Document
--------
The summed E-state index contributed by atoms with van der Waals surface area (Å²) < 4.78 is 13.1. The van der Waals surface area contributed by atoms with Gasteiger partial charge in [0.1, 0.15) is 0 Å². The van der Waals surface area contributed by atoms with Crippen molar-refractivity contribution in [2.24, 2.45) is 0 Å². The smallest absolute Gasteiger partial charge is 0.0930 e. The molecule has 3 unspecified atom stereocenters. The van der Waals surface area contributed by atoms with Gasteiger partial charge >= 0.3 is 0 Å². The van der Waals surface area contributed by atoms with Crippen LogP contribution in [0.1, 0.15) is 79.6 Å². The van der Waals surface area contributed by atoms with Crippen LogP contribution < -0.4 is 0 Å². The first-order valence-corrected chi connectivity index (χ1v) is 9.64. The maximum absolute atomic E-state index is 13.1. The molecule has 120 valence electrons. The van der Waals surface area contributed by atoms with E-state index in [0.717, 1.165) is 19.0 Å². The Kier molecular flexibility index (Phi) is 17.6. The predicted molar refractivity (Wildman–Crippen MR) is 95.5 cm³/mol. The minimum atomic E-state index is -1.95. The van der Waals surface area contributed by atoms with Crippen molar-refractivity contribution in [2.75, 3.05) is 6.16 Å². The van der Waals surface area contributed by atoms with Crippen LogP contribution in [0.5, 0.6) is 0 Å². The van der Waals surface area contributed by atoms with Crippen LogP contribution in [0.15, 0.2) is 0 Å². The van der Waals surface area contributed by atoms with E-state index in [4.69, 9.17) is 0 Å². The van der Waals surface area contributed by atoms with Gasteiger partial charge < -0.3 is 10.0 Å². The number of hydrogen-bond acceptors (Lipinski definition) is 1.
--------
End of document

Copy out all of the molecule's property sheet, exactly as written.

The summed E-state index contributed by atoms with van der Waals surface area (Å²) < 4.78 is 13.1. The van der Waals surface area contributed by atoms with Gasteiger partial charge in [0.1, 0.15) is 0 Å². The van der Waals surface area contributed by atoms with Crippen molar-refractivity contribution in [2.24, 2.45) is 0 Å². The smallest absolute Gasteiger partial charge is 0.0930 e. The molecule has 3 unspecified atom stereocenters. The van der Waals surface area contributed by atoms with Gasteiger partial charge >= 0.3 is 0 Å². The van der Waals surface area contributed by atoms with Crippen LogP contribution in [0.1, 0.15) is 79.6 Å². The van der Waals surface area contributed by atoms with Crippen LogP contribution < -0.4 is 0 Å². The first-order valence-corrected chi connectivity index (χ1v) is 9.64. The maximum absolute atomic E-state index is 13.1. The molecule has 120 valence electrons. The van der Waals surface area contributed by atoms with E-state index in [0.717, 1.165) is 19.0 Å². The Kier molecular flexibility index (Phi) is 17.6. The predicted molar refractivity (Wildman–Crippen MR) is 95.5 cm³/mol. The minimum atomic E-state index is -1.95. The van der Waals surface area contributed by atoms with Crippen molar-refractivity contribution in [2.75, 3.05) is 6.16 Å². The van der Waals surface area contributed by atoms with Crippen LogP contribution in [0.5, 0.6) is 0 Å². The van der Waals surface area contributed by atoms with Crippen LogP contribution in [0.15, 0.2) is 0 Å². The van der Waals surface area contributed by atoms with E-state index in [4.69, 9.17) is 0 Å². The van der Waals surface area contributed by atoms with Gasteiger partial charge < -0.3 is 10.0 Å². The number of hydrogen-bond acceptors (Lipinski definition) is 1.